Congress requires Post Offices to be built and remain open all across the land regardless of how unprofitable or underused that facility is. Can you imagine what a rule like that would do to FedEx and UPS? It would put them out of business in less than one generation. As the population shifts and transportation systems evolve, private companies are continually closing their least profitable plants and opening new ones in more suitable locations. That flexibility is essential for any private business to make a profit. It is a handicap on the postal system that lobbyists for UPS and FedEx keep on the books so they can protect their shared oligopoly. It seems to be working really well. Both FedEx and UPS are incredibly profitable and have succeeded in keeping the Post Office dangling perpetually on a financial string! You can see a picture beginning to emerge here of a political system, abused by our unrestricted surrender of power to Washington lobbyists, that keeps the Post Office permanently weak financially so private competitors can make fortunes. That isn’t right. Nor is it what the Founders had in mind.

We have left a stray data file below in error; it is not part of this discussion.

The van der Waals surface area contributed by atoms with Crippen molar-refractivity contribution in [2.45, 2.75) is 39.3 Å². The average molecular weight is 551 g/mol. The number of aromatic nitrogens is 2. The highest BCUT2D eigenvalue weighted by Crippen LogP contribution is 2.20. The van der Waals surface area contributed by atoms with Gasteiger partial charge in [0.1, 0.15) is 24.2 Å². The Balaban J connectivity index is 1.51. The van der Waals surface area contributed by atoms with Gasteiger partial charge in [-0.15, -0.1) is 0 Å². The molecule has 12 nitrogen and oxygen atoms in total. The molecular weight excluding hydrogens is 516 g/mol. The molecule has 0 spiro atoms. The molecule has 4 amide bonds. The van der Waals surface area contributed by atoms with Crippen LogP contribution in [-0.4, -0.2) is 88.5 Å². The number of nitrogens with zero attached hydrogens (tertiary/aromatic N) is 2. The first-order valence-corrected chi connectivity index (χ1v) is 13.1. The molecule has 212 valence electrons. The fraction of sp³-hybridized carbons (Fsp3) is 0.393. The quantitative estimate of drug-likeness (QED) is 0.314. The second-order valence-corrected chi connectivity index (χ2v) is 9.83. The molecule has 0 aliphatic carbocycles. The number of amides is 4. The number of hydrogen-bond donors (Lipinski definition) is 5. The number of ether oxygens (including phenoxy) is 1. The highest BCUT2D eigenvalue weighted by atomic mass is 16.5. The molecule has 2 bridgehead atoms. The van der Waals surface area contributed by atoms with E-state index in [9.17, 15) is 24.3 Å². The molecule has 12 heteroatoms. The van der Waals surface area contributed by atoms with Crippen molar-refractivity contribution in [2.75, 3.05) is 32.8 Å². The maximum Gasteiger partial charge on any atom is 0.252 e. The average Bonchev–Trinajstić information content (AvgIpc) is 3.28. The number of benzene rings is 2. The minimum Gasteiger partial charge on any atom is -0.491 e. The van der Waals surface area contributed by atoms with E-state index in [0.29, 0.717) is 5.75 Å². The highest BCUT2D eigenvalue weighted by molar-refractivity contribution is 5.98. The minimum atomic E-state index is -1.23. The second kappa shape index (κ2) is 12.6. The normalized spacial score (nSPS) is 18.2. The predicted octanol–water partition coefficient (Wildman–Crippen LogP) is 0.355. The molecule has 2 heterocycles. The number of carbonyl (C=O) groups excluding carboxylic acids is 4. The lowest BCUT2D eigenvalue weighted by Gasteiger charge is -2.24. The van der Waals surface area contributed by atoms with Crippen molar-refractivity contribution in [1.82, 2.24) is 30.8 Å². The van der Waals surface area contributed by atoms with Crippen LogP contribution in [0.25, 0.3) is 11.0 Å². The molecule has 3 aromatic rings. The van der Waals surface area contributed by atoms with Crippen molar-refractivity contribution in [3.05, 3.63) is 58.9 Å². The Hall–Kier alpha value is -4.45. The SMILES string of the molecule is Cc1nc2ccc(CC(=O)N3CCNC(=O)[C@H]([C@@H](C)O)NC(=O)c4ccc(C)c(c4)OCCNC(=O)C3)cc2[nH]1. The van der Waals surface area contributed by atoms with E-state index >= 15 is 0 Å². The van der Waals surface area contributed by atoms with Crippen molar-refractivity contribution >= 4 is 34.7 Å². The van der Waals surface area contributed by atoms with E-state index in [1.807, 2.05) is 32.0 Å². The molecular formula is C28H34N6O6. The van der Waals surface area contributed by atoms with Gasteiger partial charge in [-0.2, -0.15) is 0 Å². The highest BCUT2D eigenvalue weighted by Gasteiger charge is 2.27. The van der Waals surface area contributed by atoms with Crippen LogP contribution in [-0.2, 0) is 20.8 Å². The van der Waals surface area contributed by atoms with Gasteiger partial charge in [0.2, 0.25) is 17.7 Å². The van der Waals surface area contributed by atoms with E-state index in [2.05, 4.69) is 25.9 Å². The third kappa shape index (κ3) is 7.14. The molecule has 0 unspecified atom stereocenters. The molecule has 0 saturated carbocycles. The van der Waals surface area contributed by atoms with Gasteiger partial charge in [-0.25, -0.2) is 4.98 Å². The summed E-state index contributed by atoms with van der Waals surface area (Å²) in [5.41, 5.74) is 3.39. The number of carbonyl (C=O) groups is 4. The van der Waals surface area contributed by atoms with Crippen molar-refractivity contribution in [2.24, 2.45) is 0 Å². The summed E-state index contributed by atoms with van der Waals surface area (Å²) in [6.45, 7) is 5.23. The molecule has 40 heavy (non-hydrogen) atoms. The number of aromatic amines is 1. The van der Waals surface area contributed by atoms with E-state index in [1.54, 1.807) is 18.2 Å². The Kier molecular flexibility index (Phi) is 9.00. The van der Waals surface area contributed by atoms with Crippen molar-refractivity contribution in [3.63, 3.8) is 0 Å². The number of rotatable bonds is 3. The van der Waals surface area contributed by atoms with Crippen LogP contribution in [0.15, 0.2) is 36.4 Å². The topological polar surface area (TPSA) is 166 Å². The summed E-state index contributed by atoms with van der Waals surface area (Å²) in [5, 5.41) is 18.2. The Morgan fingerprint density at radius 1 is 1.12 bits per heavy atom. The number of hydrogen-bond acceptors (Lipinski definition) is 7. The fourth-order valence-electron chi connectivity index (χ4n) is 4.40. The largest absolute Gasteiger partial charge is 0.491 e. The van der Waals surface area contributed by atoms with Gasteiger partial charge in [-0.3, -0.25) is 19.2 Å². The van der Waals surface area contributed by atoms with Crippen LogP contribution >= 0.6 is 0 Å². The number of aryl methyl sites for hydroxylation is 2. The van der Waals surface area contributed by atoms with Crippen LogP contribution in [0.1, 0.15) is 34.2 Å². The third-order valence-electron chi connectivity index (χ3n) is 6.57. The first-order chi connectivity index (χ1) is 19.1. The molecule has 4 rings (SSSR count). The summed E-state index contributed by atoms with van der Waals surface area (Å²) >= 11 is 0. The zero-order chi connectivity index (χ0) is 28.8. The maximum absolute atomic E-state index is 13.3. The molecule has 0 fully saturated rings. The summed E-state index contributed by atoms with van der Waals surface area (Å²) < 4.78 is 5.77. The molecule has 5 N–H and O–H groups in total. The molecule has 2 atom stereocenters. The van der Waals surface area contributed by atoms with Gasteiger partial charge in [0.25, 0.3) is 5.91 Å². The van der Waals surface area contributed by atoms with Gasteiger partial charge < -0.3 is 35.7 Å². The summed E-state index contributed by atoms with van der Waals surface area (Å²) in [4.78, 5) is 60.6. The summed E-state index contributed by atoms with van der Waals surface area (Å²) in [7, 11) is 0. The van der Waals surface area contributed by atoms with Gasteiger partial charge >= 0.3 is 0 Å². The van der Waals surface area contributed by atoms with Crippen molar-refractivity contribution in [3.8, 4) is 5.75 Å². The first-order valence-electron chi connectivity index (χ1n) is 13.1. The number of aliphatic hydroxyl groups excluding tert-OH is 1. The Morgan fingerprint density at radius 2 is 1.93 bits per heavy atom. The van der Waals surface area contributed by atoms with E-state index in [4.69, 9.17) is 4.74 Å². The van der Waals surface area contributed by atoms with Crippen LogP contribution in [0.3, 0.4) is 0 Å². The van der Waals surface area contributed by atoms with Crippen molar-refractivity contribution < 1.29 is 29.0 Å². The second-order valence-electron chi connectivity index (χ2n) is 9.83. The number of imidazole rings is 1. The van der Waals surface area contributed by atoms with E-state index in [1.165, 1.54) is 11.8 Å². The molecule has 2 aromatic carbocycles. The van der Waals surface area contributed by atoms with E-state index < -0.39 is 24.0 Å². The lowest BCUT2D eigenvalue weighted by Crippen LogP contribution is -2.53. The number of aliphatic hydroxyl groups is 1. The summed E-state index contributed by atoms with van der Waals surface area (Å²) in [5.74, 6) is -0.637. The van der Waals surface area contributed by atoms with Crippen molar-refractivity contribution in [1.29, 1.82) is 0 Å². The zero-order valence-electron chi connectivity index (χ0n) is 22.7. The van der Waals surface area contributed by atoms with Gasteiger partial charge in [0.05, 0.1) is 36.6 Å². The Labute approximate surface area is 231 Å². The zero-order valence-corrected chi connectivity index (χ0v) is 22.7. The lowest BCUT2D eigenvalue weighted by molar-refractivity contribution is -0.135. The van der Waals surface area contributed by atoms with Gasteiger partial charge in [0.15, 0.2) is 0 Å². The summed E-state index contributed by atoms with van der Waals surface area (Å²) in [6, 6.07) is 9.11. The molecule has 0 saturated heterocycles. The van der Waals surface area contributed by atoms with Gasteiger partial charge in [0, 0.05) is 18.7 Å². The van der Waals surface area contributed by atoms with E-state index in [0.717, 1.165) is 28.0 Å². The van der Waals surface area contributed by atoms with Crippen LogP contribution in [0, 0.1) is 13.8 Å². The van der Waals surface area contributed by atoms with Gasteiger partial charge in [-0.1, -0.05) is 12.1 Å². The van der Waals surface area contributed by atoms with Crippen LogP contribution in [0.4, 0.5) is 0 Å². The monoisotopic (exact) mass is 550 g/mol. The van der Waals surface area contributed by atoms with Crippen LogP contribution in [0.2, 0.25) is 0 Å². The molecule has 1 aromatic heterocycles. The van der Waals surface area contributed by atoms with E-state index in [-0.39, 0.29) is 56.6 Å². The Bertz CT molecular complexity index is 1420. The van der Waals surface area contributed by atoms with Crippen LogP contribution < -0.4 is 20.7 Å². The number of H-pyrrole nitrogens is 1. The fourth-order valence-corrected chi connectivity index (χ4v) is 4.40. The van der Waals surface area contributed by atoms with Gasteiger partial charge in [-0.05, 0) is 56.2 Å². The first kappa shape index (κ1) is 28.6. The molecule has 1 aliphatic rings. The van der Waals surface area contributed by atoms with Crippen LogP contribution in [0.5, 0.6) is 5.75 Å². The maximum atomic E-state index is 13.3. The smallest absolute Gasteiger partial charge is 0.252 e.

A law passed in 2006 even requires the Post Office to prepay 75 years of retiree health benefits at a cost of approximately $110 billion. No business organization is capable of that. Oh, and instead of going to retiree benefits the money is actually being used to reduce the national debt!
One final thought: without Post Office competition for package delivery and “Second Day Air” services, you can be certain both FedEx and UPS would immediately raise their rates and stick us with the bill.
So, is the Post Office broke, or is it intentionally being bled dry by private economic forces that control what Washington does to protect entrenched private economic interests? In the process it is destroying what Ben Franklin and the Founders so brilliantly conceived and built!
© 2020 World Business Academy
(Originally published in the 10/08/20 edition of the Montecito Journal)